As an example, there is a wireless system that uses 79 channels, numbered 0-78. Classify channels 0-58 as good and channels, and 59-78 as bad. Table 1 provides a hopping sequence for a wireless system. In the first column the direction of the information transfer is specified. The second column provides an “original” hopping sequence, and the third column provides the hopping sequence implemented when an enhanced hopping sequence algorithm is implemented in the system. In the table, a G means the associated channel is a good channel, and a B means the associated channel is a bad channel. Accordingly, there is an original hopping sequence (OHS):
Above, the “Good” Channels are bolded.
repeated channel adaptive hopping
In the first time slot, the master transmits a packet to slave1 on channel 8. In the second time slot, the original hopping sequence has designated a bad channel (66) for use. Accordingly, if slave1 were a legacy slave device, then it would reply back to the master on channel 66 (illustrated in the middle column). However, since slave1 is an enhanced slave, then it responds to the master by using the same channel the master used to first communicate with slave1 (channel 8—as illustrated in the far-right column).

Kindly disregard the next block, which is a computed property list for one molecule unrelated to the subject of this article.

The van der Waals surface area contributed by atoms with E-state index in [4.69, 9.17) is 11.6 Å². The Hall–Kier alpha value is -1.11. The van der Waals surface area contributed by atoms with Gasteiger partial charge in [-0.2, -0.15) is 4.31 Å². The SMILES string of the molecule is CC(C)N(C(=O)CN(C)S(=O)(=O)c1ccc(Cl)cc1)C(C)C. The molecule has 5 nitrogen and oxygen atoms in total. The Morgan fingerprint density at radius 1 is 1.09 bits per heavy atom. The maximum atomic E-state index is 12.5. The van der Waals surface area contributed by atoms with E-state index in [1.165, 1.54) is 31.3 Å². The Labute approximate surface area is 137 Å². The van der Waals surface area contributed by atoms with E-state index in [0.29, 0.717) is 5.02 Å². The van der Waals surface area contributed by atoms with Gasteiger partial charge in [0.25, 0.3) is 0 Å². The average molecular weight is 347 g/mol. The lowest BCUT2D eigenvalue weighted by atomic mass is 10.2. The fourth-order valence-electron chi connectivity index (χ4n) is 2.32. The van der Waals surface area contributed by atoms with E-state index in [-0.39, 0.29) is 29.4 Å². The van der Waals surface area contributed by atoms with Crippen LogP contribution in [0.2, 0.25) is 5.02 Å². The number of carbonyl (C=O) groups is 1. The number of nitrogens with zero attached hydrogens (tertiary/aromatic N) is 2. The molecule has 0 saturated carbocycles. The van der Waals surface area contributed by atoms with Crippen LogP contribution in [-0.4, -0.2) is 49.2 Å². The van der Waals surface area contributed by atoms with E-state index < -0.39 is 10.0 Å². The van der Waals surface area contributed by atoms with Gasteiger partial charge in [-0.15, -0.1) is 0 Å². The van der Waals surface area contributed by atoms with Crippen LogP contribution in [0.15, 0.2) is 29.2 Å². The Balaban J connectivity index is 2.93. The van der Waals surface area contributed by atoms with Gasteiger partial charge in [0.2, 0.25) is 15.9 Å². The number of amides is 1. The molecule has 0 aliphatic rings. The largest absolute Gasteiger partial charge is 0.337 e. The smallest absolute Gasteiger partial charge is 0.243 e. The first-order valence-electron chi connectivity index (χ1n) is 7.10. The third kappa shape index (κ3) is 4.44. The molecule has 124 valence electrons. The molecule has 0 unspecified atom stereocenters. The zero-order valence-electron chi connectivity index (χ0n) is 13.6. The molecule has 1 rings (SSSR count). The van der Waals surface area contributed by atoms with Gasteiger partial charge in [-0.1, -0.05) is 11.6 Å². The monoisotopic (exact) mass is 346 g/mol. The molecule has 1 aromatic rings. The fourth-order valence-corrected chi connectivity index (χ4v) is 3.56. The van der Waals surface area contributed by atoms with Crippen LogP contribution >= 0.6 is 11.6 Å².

Channel 10 is selected as the channel of transmission for the third time slot. Therefore, the master transmits a packet to slave2 on channel 10. Similar to the above, if slave2 were a legacy device, then it would reply back to the master on the channel that is chosen as the next channel in the hopping sequence, channel 12. However, since slave2 is an enhanced device, then it replies to the master on the same channel the master used, which is channel 10. Note that here the absence of the enhancement would not have resulted in a higher data rate. Accordingly, it should be noted that although in one embodiment the algorithm may be turned on or off as needed to increase the data rate, here, only the enhanced algorithm is used.